In the utilities and housing sector the study notes the centrality of strengthening implementation capacity by raising the efficiency of investments in the water and sanitation sector. Strengthening the procurement and administrative skills of local governments to increase absorption of donor funds and apply improved technical standards and guidelines for water and sanitation infrastructure design, and addressing governance and public service delivery issues associated with unclear roles and responsibilities and lack of access to funding for local service providers. 

The education sector suffers from weak preliminary screening, project selection and monitoring in the allocation of public resources. It is thus critical that the optimization of the secondary school network continues in order to redirect funds toward quality enhancements in consolidated schools and raise access to quality pre-school education. In addition, to address issues of resource concentration in small projects, with a low rate of completion, it is important to prioritize and improve screening of projects to ensure capital spending helps provide equal opportunities. Improving monitoring of project execution is also paramount. 

The health sector needs to address the challenge of weak strategic guidance and boost equity and efficiency in resource spending. Rationalizing the hospital network and re-profiling existing facilities in order to improve efficiency and equity in healthcare access is needed. Another priority is establishing integrated information systems to overcome fragmentation and lack of coordination as part of sector modernization.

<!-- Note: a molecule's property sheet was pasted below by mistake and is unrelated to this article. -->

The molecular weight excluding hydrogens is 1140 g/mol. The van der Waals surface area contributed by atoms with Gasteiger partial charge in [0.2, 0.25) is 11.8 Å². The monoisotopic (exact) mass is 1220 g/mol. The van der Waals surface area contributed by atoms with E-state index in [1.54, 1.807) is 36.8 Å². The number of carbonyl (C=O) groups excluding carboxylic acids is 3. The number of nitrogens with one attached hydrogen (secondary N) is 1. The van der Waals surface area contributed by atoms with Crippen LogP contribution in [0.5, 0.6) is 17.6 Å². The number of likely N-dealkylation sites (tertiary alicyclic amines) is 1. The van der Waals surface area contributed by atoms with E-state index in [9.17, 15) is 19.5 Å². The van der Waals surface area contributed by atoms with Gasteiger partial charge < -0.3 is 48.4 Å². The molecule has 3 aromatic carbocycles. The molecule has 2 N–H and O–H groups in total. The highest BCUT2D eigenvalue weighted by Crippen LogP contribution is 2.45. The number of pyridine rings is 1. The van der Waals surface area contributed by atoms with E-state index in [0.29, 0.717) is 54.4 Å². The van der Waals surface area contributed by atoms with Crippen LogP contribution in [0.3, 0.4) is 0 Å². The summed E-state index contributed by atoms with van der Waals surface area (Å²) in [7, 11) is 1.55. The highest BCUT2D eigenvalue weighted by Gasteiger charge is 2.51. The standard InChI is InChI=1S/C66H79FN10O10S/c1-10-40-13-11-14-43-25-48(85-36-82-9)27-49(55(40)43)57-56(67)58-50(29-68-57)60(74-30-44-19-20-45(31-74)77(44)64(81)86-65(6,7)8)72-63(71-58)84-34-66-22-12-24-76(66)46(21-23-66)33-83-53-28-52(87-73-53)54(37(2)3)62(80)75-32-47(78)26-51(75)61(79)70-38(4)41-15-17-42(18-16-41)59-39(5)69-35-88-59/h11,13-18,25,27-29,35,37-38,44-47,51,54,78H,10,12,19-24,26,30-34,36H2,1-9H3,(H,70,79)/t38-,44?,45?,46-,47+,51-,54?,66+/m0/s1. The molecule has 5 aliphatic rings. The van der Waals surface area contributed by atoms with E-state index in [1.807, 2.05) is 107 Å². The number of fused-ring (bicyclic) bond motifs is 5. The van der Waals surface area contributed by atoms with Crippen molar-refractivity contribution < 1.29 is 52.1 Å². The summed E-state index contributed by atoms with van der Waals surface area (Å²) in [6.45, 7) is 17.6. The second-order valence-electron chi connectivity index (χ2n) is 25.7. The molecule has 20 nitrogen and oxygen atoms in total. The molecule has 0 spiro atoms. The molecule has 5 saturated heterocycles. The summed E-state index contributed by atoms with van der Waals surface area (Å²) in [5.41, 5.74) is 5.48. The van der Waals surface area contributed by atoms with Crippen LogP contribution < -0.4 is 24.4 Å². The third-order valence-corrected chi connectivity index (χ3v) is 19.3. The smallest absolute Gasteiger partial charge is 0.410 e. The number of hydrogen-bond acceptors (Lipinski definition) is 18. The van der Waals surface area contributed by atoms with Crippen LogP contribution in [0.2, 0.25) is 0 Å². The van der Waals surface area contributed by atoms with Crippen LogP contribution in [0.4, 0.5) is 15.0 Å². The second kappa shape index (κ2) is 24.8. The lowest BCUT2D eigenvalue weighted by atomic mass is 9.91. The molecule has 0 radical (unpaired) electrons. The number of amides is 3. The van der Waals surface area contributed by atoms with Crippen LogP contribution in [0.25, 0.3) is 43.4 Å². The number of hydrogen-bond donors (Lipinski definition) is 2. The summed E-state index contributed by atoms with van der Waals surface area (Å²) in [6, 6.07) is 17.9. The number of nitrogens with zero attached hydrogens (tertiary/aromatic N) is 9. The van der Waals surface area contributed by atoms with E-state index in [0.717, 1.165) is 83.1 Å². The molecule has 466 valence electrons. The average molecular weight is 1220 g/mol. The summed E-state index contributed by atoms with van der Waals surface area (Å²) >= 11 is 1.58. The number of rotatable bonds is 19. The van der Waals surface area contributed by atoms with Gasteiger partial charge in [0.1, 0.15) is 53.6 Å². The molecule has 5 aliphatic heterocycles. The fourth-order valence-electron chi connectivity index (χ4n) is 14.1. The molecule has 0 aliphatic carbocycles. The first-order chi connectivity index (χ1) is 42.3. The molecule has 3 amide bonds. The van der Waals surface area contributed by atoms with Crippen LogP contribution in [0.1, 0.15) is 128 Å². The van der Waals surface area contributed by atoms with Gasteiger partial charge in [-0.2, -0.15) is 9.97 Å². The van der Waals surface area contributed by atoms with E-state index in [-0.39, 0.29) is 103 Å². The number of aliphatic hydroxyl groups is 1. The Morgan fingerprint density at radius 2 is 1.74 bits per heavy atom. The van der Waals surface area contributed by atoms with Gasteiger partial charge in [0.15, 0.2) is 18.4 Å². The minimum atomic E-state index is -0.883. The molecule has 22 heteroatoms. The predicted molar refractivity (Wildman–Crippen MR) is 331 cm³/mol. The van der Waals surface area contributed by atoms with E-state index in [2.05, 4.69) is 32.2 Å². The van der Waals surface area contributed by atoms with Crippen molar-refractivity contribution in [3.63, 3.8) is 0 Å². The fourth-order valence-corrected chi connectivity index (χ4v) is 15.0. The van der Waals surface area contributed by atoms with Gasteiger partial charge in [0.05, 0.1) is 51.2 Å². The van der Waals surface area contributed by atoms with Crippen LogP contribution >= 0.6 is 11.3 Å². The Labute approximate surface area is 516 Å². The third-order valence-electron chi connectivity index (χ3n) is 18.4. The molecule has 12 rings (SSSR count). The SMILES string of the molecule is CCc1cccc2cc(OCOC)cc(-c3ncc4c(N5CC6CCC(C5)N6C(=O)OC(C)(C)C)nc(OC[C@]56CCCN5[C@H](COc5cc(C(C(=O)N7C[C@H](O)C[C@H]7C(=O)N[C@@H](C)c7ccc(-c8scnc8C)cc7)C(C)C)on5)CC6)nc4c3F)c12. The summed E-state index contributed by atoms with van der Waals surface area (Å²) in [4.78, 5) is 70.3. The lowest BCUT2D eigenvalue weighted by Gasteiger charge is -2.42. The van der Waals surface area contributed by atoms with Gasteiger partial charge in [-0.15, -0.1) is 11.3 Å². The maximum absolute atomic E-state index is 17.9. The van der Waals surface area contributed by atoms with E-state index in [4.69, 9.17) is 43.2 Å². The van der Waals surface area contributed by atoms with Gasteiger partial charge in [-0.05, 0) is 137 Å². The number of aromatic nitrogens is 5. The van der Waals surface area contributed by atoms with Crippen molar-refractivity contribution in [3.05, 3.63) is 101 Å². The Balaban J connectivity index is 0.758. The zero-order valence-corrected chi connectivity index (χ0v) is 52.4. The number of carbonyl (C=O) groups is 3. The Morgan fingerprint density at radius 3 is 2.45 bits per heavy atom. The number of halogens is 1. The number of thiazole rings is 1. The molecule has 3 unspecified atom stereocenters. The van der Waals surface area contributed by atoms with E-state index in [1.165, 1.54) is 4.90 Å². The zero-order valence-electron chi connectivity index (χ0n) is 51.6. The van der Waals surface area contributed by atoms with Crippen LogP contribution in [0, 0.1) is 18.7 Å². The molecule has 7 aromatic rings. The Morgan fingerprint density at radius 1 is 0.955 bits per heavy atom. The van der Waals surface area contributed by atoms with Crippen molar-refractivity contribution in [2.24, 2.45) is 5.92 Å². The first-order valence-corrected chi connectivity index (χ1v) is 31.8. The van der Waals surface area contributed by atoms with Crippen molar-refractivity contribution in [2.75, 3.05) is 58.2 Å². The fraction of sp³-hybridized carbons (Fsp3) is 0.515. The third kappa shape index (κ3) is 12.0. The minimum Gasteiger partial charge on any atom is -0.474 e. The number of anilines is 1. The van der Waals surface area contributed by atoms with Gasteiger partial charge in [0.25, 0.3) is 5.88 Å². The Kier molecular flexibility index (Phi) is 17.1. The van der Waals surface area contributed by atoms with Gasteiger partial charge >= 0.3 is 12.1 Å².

In the agricultural sector a multi-year program – rather than a one-year program is needed to set clear rules of the game for the private sector, and improve program planning, implementation and evaluation. Greater inclusion of smaller-scale farms into the subsidy program is important for growth, as they specialize in high value crops, and face high financial constraints to investment. Finally, a greater focus of the subsidy program on fostering market competitiveness and integration is crucial.

The report concludes that addressing the range of challenges across these sectors would result in more effective capital expenditures and would translate into better prioritization and delivery of critical public services, improving development outcomes for the people of Moldova.

Since Moldova joined the World Bank in 1992, over US$1 billion has been allocated to 49 operations in the country. Currently, the World Bank portfolio includes 11 active projects with total commitments of US$205.7 million. Areas of support include regulatory reform and business development, education, social assistance, e-governance, healthcare, water and sanitation, agriculture, and others. The International Finance Corporation has provided total investments in the amount of US$191 million and the Multilateral Investment Guarantee Agency has provided guarantees totaling US$95 million. Both institutions are members of the World Bank Group.